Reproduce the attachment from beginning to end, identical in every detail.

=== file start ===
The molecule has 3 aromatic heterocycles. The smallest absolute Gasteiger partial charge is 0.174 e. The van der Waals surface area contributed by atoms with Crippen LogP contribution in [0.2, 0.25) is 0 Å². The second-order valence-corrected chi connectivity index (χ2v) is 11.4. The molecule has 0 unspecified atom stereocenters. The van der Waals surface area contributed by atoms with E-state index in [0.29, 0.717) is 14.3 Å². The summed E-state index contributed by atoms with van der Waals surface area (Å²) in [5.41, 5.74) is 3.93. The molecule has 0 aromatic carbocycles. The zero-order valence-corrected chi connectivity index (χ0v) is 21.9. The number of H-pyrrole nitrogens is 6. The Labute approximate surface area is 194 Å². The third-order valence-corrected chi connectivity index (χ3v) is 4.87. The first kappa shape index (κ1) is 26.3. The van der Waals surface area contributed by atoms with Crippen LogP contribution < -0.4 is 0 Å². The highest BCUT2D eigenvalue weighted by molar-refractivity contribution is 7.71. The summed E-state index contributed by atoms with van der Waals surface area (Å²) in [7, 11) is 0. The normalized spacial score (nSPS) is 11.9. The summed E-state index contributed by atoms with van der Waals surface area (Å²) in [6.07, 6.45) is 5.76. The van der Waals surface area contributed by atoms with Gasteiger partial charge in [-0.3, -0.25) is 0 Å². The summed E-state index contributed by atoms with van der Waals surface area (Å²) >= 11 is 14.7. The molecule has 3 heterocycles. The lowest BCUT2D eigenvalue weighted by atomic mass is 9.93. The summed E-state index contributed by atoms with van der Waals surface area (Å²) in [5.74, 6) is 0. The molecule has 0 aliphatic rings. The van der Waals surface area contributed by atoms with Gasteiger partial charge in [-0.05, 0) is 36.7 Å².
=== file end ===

The molecule has 3 aromatic heterocycles. The smallest absolute Gasteiger partial charge is 0.174 e. The van der Waals surface area contributed by atoms with Crippen LogP contribution in [0.2, 0.25) is 0 Å². The second-order valence-corrected chi connectivity index (χ2v) is 11.4. The molecule has 0 unspecified atom stereocenters. The van der Waals surface area contributed by atoms with E-state index in [0.29, 0.717) is 14.3 Å². The summed E-state index contributed by atoms with van der Waals surface area (Å²) in [5.41, 5.74) is 3.93. The molecule has 0 aromatic carbocycles. The zero-order valence-corrected chi connectivity index (χ0v) is 21.9. The number of H-pyrrole nitrogens is 6. The Labute approximate surface area is 194 Å². The third-order valence-corrected chi connectivity index (χ3v) is 4.87. The first kappa shape index (κ1) is 26.3. The van der Waals surface area contributed by atoms with Crippen LogP contribution < -0.4 is 0 Å². The highest BCUT2D eigenvalue weighted by molar-refractivity contribution is 7.71. The summed E-state index contributed by atoms with van der Waals surface area (Å²) in [7, 11) is 0. The normalized spacial score (nSPS) is 11.9. The summed E-state index contributed by atoms with van der Waals surface area (Å²) in [6.07, 6.45) is 5.76. The van der Waals surface area contributed by atoms with Gasteiger partial charge in [-0.3, -0.25) is 0 Å². The summed E-state index contributed by atoms with van der Waals surface area (Å²) >= 11 is 14.7. The molecule has 3 heterocycles. The lowest BCUT2D eigenvalue weighted by atomic mass is 9.93. The summed E-state index contributed by atoms with van der Waals surface area (Å²) in [5.74, 6) is 0. The molecule has 0 aliphatic rings. The van der Waals surface area contributed by atoms with Gasteiger partial charge in [-0.05, 0) is 36.7 Å².